Federal law defines the term pre-existing condition exclusion for purposes of health coverage to mean "a limitation or exclusion of benefits relating to a condition based on the fact that the condition was present before the date of enrollment for such coverage, whether or not any medical advice, diagnosis, care or treatment was recommended or received before such date."[2]

Note that under this definition, a pre-existing condition is not only a medical condition that has been diagnosed by a medical professional, but any condition the individual has at the time the individual’s coverage takes effect, whether or not the individual has sought care or treatment for it or is even aware of the condition. Federal law currently protects an individual with a pre-existing condition by setting requirements for all forms of what a consumer would recognize as major medical coverage, including employer-sponsored self-funded group health plans, fully-insured coverage as part of an employer-sponsored group health plan, and individual health insurance coverage.[3]

Group health plans and health insurance issuers offering fully insured group health plan coverage or individual health insurance coverage are required to protect an individual with a pre-existing medical condition in three ways:

Allow the person to enroll in the group health plan or health insurance coverage.[4] Neither the group health plan nor the health insurance issuer may bar the person from enrolling based on her health condition. This protection covers not only the employee who enrolls in the group health plan but also spouses, children and other dependents if they are otherwise eligible for coverage. The protection also extends to renewal of health insurance in subsequent years.[5] Renewal of an individual’s coverage, whether in the individual or group market, cannot be denied for another year because the person has a health condition.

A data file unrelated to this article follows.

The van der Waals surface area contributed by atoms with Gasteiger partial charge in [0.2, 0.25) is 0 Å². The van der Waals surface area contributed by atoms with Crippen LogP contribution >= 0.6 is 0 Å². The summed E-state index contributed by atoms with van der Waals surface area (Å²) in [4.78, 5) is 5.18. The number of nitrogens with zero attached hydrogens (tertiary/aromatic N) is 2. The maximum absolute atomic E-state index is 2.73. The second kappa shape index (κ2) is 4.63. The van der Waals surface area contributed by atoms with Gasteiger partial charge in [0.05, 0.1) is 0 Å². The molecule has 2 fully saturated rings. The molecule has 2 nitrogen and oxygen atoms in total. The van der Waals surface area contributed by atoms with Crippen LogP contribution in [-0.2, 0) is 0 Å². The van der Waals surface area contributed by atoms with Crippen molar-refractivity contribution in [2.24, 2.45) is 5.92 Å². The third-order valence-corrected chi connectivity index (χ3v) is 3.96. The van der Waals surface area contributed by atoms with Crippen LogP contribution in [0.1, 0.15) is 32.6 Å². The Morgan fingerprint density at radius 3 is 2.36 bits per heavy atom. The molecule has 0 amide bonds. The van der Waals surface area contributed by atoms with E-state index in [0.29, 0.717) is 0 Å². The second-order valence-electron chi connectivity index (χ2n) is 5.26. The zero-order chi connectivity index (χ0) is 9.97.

Cover the care for a given condition on the same basis for those who have the condition prior to the start of coverage and those who do not. [6]

Charge the individual a price for the health coverage that does not vary based on her health condition (or the health condition of her spouse or dependents if they are also covered).[7]

To illustrate, consider Ms. Smith, an adult who is self-employed and has been diagnosed with cancer. She is too young to have Medicare coverage, and her income is too high to allow her to qualify for Medicaid coverage. She is also not eligible for veterans health care coverage or other government-sponsored health care coverage. She wants to purchase a health insurance policy from a health insurance company in the individual market during the annual open enrollment period.

Under current federal law, regardless of the state in which Smith lives, the insurance company cannot refuse to sell Smith a policy because of the cancer diagnosis. The policy must cover the treatment and care Smith needs for her cancer in the same way it would cover another individual purchasing a policy under the same plan who has not been diagnosed with cancer at the time the policy is purchased. Moreover, under the Affordable Care Act, because Smith is seeking coverage in the individual market, the price of Smith’s policy must be the same price charged to someone else of the same age and may not be more than three times the price charged to any other adult who lives in the same county or other rating area in the state and who matches Smith in either being or not being a tobacco user.[8]